HomePublicationsNewsletter ArchiveNewslettersVolume 18Issue 7Lansing City Council Votes to Approve Casino; Tribe to Conduct Vote in Mid-April, Faces Opposition

This week, the Lansing City Council voted in favor of advancing the Sault Ste. Marie Tribe of Chippewa Indians’ (“Tribe”) plan to create a $245M gaming facility in downtown Lansing with the capacity for up to 3,000 slot machines and 48 table games. The project is also supported by Lansing Mayor Virg Bernero, who has cited that the facility could substantially contribute to the state and city’s tax base and provide a scholarship fund for local students.

The Kewadin Lansing proposal passed the City Council by a vote of 7-1. According to the Lansing State Journal, this allows the city to sell property to the Sault Ste. Marie Tribe of Chippewa Indians and approves agreements that would govern the project.

Tribal Vote

Notably, on Tuesday, March 20, 2012, the Tribe announced that it plans to circulate a voter referendum to registered Sault Tribe voters regarding the approval of the proposed Lansing casino project. Ballots will be mailed to all registered tribal voters on April 12, 2012.

According to the Tribe, the referendum petition regarding Resolution 2012-11: Approval of Comprehensive Development Agreement with the City of Lansing, Michigan; Authorization to purchase land in Lansing, Michigan using income from the Land Settlement Trust Settlement Trust Fund; Approval of Intergovernmental Agreement with the City of Lansing, was accepted by the board March 13, 2012.

“This is an extremely significant vote,” stated Sault Tribe Chairman Joe Eitrem. “This could be the source of funds we so desperately need to fully fund and restore membership programs that we have had to cut, to replenish the Self Sufficiency Fund, to pay down our debt, and to bring more services to members.”

For more information regarding the Lansing Kewadin Casino project, please visit: http://lansingkewadin.wordpress.com/. 

The City and Tribe have stated that their legal teams have reviewed the proposed plan and found that it is consistent with federal and state legal provisions. In addition, both the City and Tribe have stated that the casino project would create approximately 1,500 permanent jobs, provide local revenue sharing payments to the City and related units of government, and draw increased tourism to the area.

If the project moves forward, the Tribe must file the necessary documentation and applications for an off-reservation gaming expansion with the Department of the Interior. The Secretary of the Interior would then need to take the land in downtown Lansing into trust for the benefit of the tribe after determining that the Tribe would be eligible to open a casino at the location.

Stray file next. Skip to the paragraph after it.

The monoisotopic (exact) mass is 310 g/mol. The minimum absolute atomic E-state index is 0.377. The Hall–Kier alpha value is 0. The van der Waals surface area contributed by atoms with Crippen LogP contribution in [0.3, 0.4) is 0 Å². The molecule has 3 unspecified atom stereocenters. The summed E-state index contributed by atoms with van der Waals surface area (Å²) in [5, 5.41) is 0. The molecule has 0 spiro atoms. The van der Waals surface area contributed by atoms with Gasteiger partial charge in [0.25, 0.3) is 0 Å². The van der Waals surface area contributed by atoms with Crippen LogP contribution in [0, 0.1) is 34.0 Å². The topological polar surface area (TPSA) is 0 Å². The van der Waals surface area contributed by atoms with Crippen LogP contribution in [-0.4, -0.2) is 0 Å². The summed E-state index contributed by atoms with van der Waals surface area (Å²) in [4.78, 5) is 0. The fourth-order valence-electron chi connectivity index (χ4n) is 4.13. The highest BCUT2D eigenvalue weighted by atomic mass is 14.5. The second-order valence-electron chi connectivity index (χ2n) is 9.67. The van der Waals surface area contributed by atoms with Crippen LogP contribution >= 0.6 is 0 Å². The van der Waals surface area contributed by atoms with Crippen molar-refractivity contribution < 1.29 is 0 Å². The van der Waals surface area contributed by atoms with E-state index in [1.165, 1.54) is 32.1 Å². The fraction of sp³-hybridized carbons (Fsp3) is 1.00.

Opposition

On February 7, 2012, Governor Rick Snyder and Attorney General Bill Schuette issued a joint letter to Lansing Mayor Virg Bernero and the Tribe stating the Governor’s opposition to the tribal casino that has been proposed for the City .

The state has indicated that the proposed casino could possibly conflict with existing Tribal gaming compacts entered into with Native American Tribes in the state.

The letter concludes by stating that the state “will take whatever steps are necessary to prevent the opening of the proposed casino, and if the City persists in these efforts, it does so at its own risk.”

Recent Poll Findings

On March 16, 2012, the Mellman Group, Inc. concluded its survey analysis of 600 likely 2012 general election voters, which revealed little support for expanded gaming in Michigan. The study was performed for Protect MI Vote, an opposition coalition representing, among other groups, the Saginaw Chippewa Indian Tribe, Nottawaseppi Huron Band of Potawatomi, MGM Grand Detroit and Greektown Casino-Hotel.

The poll was released Monday and found 60% of voters are opposed to more casinos, with 34% saying the state is just right with the current number of casinos. It also found that 26% say there are already too many casinos. Only 12% say there should be more casinos in the state.

A majority of voters – 56% - oppose allowing expanded Native American gaming in the state, while 26% were in favor.

The poll surveyed 600 likely voters from January 21-25, 2012. The margin of error is +/-4 percent.

For a copy of the report, please click here.

 

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